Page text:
Inspiring lecture plus guided discussion. Goal-setting and learning strategies.

Stage 3

Involved

Facilitator

Discussion facilitated by teacher who participates as equal. Seminar. Group projects.

Stage 4

Self-Directed

Consultant, delegator

Internship, dissertation, individual work or self-directed study-group.

The final part of my online survey for educators focused on how the participants described themselves as a teacher (how their class is run) and as a learner (how they learn best) in regards to the stages of self-directed learning in regards to Grow’s (1991) SSDL. Table 6 displays the results of the survey. One thing that I have noticed from the results of this survey is that many educators do not teach in the manner that they perceive to be the way they learn the best. So, are educators taking into account the varying ways that students (of any age) learn? How does this affect the students, the learner?

Table 6: How Educators Describe Themselves as a Teacher and a Learner in Regards to Grow’s (1991) Self-Directed Learning Model

Yourself as a Teacher

Yourself as a Learner

Stage 1- Dependent Student

Teacher as Coach

6%

23%

Stage 2- Interested Student

Teacher as Guide

30%

22%

Stage 3- Involved Student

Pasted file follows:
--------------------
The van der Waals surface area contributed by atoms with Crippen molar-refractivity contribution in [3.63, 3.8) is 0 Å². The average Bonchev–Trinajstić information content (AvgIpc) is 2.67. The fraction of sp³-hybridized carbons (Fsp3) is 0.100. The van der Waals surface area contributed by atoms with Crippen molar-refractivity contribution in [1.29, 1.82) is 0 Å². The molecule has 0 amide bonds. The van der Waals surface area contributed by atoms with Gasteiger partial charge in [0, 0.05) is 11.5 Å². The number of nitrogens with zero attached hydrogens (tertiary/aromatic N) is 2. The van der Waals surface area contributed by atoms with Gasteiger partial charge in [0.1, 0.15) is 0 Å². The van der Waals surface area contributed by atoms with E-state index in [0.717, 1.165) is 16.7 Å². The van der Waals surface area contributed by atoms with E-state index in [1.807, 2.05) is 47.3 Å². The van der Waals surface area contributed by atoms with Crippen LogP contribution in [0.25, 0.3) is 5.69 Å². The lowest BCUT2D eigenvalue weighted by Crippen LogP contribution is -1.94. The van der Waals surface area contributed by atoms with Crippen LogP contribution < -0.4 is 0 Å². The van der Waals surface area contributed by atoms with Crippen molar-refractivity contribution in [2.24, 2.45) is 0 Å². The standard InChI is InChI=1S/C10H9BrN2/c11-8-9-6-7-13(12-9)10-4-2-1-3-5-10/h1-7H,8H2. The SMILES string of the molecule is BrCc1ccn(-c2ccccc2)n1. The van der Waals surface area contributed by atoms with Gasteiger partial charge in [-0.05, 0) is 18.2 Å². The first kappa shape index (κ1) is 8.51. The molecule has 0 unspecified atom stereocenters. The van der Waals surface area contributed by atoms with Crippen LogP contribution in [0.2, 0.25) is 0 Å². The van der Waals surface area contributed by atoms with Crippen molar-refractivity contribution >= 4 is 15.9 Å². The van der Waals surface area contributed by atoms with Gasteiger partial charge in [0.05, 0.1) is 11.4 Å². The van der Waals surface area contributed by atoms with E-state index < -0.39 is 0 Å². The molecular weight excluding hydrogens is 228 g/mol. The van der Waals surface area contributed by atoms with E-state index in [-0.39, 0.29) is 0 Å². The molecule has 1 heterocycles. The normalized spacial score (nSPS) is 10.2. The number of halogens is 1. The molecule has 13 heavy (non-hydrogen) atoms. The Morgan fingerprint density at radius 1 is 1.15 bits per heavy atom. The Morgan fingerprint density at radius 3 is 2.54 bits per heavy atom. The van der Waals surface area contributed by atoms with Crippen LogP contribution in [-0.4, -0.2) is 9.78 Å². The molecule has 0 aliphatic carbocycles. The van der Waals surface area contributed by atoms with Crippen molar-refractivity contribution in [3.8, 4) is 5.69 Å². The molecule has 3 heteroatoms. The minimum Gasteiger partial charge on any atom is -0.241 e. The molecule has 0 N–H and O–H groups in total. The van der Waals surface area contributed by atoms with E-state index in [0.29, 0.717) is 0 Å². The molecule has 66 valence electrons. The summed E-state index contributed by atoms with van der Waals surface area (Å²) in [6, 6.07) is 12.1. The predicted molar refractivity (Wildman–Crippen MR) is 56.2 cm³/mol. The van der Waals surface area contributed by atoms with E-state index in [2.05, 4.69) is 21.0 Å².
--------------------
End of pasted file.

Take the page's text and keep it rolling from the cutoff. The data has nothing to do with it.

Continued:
Teacher as Facilitator

40%

35%

Stage 4- Self-Directed Student

Teacher as Consultant

12%

23%

Grow (1991) states that problems occur when dependent learners are mismatched with non-directive teachers and when self-directed learners are mismatched with highly directive teachers. Table 7 displays the match and mismatch between learner stages and teacher styles.

Table 7: Match and Mismatch Between Learner Stages and Teacher Style (Grow, 1991)

Student 4: Self-Directed Learner

Severe Mismatch: Student resent authoritarian teacher

Mismatch

Near Match

Match

Student 3: Involved Learner

Mismatch

Near Match

Match

Near Match

Student 2: Interested Learner

Near Match

Match

Near Match

Mismatch

Student 1: Dependent Learner

Match

Near Match

Mismatch

Severe Mismatch: Students resent freedom they are not ready for

Teacher 1: Authority Expert

Teacher 2: Motivator

Teacher 3: Facilitator

Teacher 4: Delegator

Conclusion

So I do I become a more self-directed learner? Guglielmino & Guglielmino (2003) suggests ways that one can enhance your readiness for self-direction in learning (SDL) and become a more ACTIVE learner:

Assess yourself as a learner. Become more aware of your preferred learning styles and your strongest intelligences.

Contemplate your previous SDL projects. Think about what you learned and how you learned it. Recall the problems or challenges and how you overcame them. Remember the feeling of satisfaction you gained from your learning.

Take time to think about all the possible resources for SDL. Depending on the type of learning you are doing, your list may include books, articles, manuals, computer databases, Internet Web sites, human experts, experiments, or a variety of other resources.

Investigate and practice using tools that can support and streamline your SDL, such as learning contracts and time/task calendars.

Value and celebrate your learning.

Evaluate and reflect continually, monitoring the accomplishments of your learning goals and identifying new needs for learning.